With the Badgers becoming professionals at how to handle a January 1st bowl against the ‘bigger, stronger' Southeastern Conference, Wisconsin wasted no time getting back to work to shed those holiday pounds.
"As soon as we got back from Thanksgiving, we didn't waste anytime getting guys conditioned and watching film," junior fullback Chris Pressley said. "The work helped get the guys mentality right, because this is a big game and we aren't going down there for a week vacation."
Whether that hard work and extra film study the Badgers put in pays off will become clear when they take on SEC East Champion and 16th-ranked Tennessee in the Outback Bowl in Tampa.
While the Volunteers were off battling Louisiana State for the right to be crowned SEC champions, Wisconsin had already completed its regular season with its fourth victory in five games, the last being a 41-34 victory in Minneapolis.
Knowing that Tennessee – along with Arkansas, Auburn and Florida – could be a potential adversary, many of the Badgers were thrilled to be watching games from the couch instead of being immersed in the chaos.
"It was good to sit back and watch the offenses," said junior Travis Beckum, who took the extra time to help recover from an elbow injury sustained against the Gophers. "With all the craziness in the world of college football this year, it was nice to be watching games instead of competing for a week.
"When I heard we were going to be playing Tennessee," Beckum added. "I was pleased because when you go to a bowl game, you want to play the best opponent and Tennessee is it."
Wisconsin's defense has hopefully taken pristine notes against a volatile Tennessee offense. Led by senior quarterback Erik Ainge and his 3,100+ passing yards, the Volunteers racked up over 33 points a game on their way to a nine win season, six of those wins coming in the rugged SEC East.
While Tennessee did the majority of its damage in the air, running back Arian Foster scored 12 touchdowns on the ground, racking up a career best 1,162 rushing yards.
With the challenge presented, many of the Badger veterans were ready to get back to work as soon as possible.
"You have got to get the work done," junior Jack Ikegwuonu said. "You really don't miss practice until you actually don't play and get back on the field and realize how much fun it is. Practicing knowing you're going to play a top team makes everything that much more exciting."
But coming off a four-month grind that requires complete dedication, the Big Ten conference is a unique animal that forces its 11 schools to go from the beginning of August until the middle of November with no breaks in between - although the conference will start to incorporate an off week starting in 2009.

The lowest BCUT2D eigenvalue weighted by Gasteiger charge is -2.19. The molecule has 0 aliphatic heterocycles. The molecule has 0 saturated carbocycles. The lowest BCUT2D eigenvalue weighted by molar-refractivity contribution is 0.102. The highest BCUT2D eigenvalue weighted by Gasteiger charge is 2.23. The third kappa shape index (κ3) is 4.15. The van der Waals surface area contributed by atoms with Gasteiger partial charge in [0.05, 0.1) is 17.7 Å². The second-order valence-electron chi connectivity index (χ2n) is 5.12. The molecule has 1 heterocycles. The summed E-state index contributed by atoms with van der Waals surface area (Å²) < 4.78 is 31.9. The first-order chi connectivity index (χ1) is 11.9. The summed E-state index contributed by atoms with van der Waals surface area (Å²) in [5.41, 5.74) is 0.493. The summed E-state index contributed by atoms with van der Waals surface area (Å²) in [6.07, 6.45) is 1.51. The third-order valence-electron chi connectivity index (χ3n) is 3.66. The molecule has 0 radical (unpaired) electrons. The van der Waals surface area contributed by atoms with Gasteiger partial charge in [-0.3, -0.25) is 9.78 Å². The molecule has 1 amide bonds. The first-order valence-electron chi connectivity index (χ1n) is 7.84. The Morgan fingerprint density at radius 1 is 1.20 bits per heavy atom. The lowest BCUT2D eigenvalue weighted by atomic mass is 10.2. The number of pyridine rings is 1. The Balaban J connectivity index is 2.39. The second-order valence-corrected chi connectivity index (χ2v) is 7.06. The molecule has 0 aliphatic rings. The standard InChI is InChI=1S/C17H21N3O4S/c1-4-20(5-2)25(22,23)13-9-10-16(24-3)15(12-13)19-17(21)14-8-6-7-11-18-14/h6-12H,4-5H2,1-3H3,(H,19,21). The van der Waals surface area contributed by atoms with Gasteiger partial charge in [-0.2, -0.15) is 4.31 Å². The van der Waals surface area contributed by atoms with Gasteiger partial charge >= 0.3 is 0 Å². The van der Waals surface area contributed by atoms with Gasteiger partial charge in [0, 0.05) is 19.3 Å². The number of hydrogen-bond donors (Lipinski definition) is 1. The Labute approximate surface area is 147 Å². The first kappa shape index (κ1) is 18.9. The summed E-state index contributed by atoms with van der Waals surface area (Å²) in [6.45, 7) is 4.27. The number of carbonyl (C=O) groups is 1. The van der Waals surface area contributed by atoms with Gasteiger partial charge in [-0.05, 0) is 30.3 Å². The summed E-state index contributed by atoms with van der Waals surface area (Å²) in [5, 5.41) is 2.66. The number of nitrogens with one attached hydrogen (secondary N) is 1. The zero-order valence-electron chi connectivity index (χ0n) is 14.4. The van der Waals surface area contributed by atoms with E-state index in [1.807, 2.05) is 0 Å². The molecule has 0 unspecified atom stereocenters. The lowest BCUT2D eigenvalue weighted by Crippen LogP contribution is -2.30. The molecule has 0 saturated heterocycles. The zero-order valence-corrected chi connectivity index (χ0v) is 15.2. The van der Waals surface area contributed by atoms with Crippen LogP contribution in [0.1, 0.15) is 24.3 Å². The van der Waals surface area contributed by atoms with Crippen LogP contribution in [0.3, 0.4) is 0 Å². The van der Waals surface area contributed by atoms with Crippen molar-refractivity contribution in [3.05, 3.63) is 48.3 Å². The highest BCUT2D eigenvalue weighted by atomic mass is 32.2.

While other BCS conferences like the ACC, Big 12 and SEC institute a league championship game, the Big Ten has traditionally taken Thanksgiving weekend off, giving players' time with their families.
The end result, however, is a long layoff between the end of the season and a bowl game, something that experts say is a huge disadvantage for the Big Ten and that the layoff was a huge factor in Ohio State getting destroyed against Florida in last season's BCS Championship game after being off for 50+ days.
"The layoff can either work for you or against you, depending on how you look at it and how you take it," Ikegwuonu said. "Some guys really take it and relax and move away from football a little bit or take it to better their body. It's all about the approach."
While the long layoff may trap a younger, inexperienced team, Wisconsin has dealt with layoffs of 40, 37 and 42 days between the end of the regular season and its January bowl game the last three years.
After losing to Georgia three years ago, ironically in the Outback Bowl, the Badgers have perfected their workout regiment into results on the field, winning the last two Capital One Bowls.
"It starts with the coaches, who keep our endurance up and set up a program that works," Beckum said. "Coach Bielema does a good job of practicing us the right amount and preps us for what the bowl game is going to bring."
Combining the use of agility and conditioning work to being bowl prep work, Wisconsin slowly eases into contact drills, stressing fundamentals and tackling, and works in a few intersquad scrimmages along the way.
Needless to say, the results speak for themselves.
"We've won some big games with a long layoff," defensive coordinator Mike Hankwitz said. "It's a good formula where we work them hard enough, don't start too soon and emphasize fundamentals. We keep them wanting to practice and wanting to get better without overdoing it."
With a seemingly full-proof practice plan and plenty of time to prepare, Pressley, who wasn't able to play in Florida's sunny climate last season due to an injury, knows what is at stake if Wisconsin doesn't use this time to its advantage.
"We're going down there to represent the Big Ten and represent ourselves," Pressley said. "If we don't, we're going to look pretty foolish."